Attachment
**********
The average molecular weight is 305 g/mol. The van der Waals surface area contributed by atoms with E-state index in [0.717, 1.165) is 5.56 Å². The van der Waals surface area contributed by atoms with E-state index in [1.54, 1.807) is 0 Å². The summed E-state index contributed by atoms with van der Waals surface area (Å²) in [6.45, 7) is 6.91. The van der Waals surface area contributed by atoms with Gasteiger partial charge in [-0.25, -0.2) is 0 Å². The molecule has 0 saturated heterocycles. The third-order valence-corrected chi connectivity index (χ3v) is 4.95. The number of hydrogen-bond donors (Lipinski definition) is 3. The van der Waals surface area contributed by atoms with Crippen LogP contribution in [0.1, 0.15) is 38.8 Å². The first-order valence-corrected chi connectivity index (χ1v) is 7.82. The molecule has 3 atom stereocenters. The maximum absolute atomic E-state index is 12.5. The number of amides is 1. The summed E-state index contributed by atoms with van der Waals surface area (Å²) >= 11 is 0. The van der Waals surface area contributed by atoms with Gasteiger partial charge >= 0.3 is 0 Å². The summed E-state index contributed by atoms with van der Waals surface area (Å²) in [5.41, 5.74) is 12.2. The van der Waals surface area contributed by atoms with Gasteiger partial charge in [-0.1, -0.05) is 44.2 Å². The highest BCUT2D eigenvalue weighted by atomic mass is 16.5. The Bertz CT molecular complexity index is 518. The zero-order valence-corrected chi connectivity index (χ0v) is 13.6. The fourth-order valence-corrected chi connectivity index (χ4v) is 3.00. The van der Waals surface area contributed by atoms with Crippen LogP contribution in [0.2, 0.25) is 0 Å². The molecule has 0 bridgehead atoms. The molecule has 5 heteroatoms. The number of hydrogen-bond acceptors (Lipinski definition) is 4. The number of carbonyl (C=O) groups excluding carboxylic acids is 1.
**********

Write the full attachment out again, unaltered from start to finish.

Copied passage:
The average molecular weight is 305 g/mol. The van der Waals surface area contributed by atoms with E-state index in [0.717, 1.165) is 5.56 Å². The van der Waals surface area contributed by atoms with E-state index in [1.54, 1.807) is 0 Å². The summed E-state index contributed by atoms with van der Waals surface area (Å²) in [6.45, 7) is 6.91. The van der Waals surface area contributed by atoms with Gasteiger partial charge in [-0.25, -0.2) is 0 Å². The molecule has 0 saturated heterocycles. The third-order valence-corrected chi connectivity index (χ3v) is 4.95. The number of hydrogen-bond donors (Lipinski definition) is 3. The van der Waals surface area contributed by atoms with Crippen LogP contribution in [0.1, 0.15) is 38.8 Å². The first-order valence-corrected chi connectivity index (χ1v) is 7.82. The molecule has 3 atom stereocenters. The maximum absolute atomic E-state index is 12.5. The number of amides is 1. The summed E-state index contributed by atoms with van der Waals surface area (Å²) >= 11 is 0. The van der Waals surface area contributed by atoms with Gasteiger partial charge >= 0.3 is 0 Å². The summed E-state index contributed by atoms with van der Waals surface area (Å²) in [5.41, 5.74) is 12.2. The van der Waals surface area contributed by atoms with Gasteiger partial charge in [-0.1, -0.05) is 44.2 Å². The highest BCUT2D eigenvalue weighted by atomic mass is 16.5. The Bertz CT molecular complexity index is 518. The zero-order valence-corrected chi connectivity index (χ0v) is 13.6. The fourth-order valence-corrected chi connectivity index (χ4v) is 3.00. The van der Waals surface area contributed by atoms with Crippen LogP contribution in [0.2, 0.25) is 0 Å². The molecule has 0 bridgehead atoms. The molecule has 5 heteroatoms. The number of hydrogen-bond acceptors (Lipinski definition) is 4. The number of carbonyl (C=O) groups excluding carboxylic acids is 1.